Feeling generous? Wondering how to gift Nintendo Switch games to someone else? Oh, you are sweet.
Ah. You don’t mean us. You don’t want to buy a gift for Team Thumbsticks. You want to buy for your family and friends.
That’s fine. We understand. We’re not hurt at all.
Can you gift Nintendo Switch games digitally?
The short answer is no, you can’t. There currently isn’t a mechanism to gift Nintendo Switch games digitally, either via the eShop online or directly on your Switch console. (At the time of writing, May 2019.)
Seems mad, doesn’t it? It’s particularly confusing when a mechanism for the, er, giving of codes clearly must exist. We get sent Nintendo Switch codes from publishers all the time, which allow us to redeem digital downloads from the Nintendo eShop to review games. So the facility exists. And publishers can clearly do it.
Just not the gifting of codes.
So if you were planning on gifting someone a digital game on the Nintendo Switch, you’re out of luck. But if you’re still feeling generous, that doesn’t mean you can’t still share the love.
Option 1: Nintendo eShop top-up vouchers
You could, for example, buy someone a top-up voucher for the Nintendo eShop. If you had wanted to buy them a game, then purchase a top-up of roughly commensurate value, then give that to them. Top-ups can either be physical cards with scratch-off codes, or digital-only codes redeemed via the Nintendo eShop.
Either way, the person you’re gifting to will need to have a Nintendo eShop account to redeem the code.
The only trouble with giving someone a top-up is that you can’t specify what game they get. Most of the time, that’s the precise reason you give someone vouchers – because you don’t know what to get them. But if you wanted to gift someone a specific game, you can’t be sure they won’t spend their eShop credit on Fortnite cosmetics rather than that indie game you know they’ll love.
Option 2: Stealth purchases
If the recipient is a member of the family and you have access to their switch, you could also top their Switch’s coffers up in secret while they’re not looking.
This is especially useful for parents wanting to control how much their kids can spend on the Nintendo eShop – again, to make sure they’re not spending it all on cosmetics or loot boxes – but can also be a great way to give gifts.
You could log on to someone’s Switch as their user and top up their Nintendo eShop with credit, or alternatively, just buy they a game and download it for them in secret. That’s always a lovely surprise, finding a game you didn’t know you had.
Option 3: The old-fashioned method
This isn’t an option for perhaps three quarters (or more!) of games on the Nintendo Switch, but you could always buy someone an actual game. You know, a physical game. In a box and everything.
Obviously all of the essential, first-party Nintendo Switch games – like Breath of the Wild, Mario Kart 8 Ultimate, and Super Mario Odyssey – are available in physical, retail form. Lots of games from other major publishers, like FIFA 19, Skyrim, and Civilization VI, can also be picked up in retail packages.
Specialist publishers, like Limited Run Games, also bring boxed versions of a selection of fantastic indie games to the Nintendo Switch (and other platforms) but, as the name suggests, numbers are limited. Bonafide classics like Celeste, Oxenfree, and West of Loathing have all been available from Limited Run Games but have since sold out. You’d now need to find them second-hand, and of course, other small-batch publishers are available.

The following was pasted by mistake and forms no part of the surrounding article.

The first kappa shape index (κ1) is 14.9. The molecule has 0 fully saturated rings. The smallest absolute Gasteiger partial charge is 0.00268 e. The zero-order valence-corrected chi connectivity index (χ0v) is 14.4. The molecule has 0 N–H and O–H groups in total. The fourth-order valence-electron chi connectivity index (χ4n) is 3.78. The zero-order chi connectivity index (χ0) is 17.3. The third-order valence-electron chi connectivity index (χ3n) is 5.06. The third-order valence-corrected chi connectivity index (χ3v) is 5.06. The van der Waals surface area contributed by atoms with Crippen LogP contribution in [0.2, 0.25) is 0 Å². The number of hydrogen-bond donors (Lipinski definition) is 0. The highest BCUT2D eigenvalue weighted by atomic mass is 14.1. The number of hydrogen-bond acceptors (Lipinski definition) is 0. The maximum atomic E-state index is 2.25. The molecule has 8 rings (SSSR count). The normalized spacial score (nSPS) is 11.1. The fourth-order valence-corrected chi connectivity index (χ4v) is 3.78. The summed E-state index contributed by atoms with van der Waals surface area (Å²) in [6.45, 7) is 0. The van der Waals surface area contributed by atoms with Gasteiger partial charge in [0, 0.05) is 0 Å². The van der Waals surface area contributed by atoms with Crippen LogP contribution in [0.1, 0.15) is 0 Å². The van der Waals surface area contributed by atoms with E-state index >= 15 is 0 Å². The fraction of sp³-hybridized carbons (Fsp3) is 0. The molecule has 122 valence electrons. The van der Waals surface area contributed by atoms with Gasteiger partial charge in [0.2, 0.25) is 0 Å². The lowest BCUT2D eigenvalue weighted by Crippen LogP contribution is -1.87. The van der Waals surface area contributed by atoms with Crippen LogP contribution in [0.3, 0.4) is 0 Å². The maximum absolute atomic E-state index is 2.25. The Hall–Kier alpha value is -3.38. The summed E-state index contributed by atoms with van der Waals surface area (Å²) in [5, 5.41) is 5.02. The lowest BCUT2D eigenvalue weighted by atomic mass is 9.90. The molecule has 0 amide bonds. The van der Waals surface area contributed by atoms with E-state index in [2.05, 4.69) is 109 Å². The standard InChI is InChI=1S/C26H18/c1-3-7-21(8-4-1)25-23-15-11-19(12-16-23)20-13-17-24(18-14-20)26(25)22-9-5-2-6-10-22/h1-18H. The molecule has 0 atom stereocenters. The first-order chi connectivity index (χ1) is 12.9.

One of the nice things about gifting someone a physical game, for Nintendo Switch or any platform, is you get to see their face when you give it to them. If that’s not important to you – or not an option, if someone lives far away – you could always order them a game online. (Amazon offers gift-wrapping options if you want to make it fancy, or at least the option to remove.)
Update: December 8, 2019
Since this article was first published, there are a couple of additional methods to gift Nintendo Switch games.
Some games have started cropping up as digital codes on Amazon. There’s no rhyme or reason to which games are available and which games aren’t – the aforementioned West of Loathing was available for a time, but in spite of being just a code, it’s currently unavailable – but if you have a rummage around the Amazon store, you might find what you’re looking for.
And in a neat touch, some publishers are selling physical gift cards of their individual games, like the version of Untitled Goose Game that’s available on the Untitled Goose Shop. Again, there’s not going to be any consistency to that across developers and publishers, but it’s a neat touch, and Untitled Goose Game would make a lovely Christmas present.
And if we’ve misread the situation and you actually did want to buy a gift for Team Thumbsticks, then you’re tremendously kind. We’re probably good for games – as we said, publishers, review copies – but if you want to buy us a coffee or support us on Patreon, that would be lovely.
We hate to ask, but...
Thumbsticks has a couple of goals. We want to write interesting articles and cover games that most outlets won't, and we want to give opportunities to new writers and new voices. And right now, with the current state of online publishing? It's tough to meet those goals! We hate to ask, but if you want us to continue writing what others won't, or to keep covering weird indie games, or to be able to give opportunities to new writers – and only if you can afford it – then please consider supporting us on Patreon.
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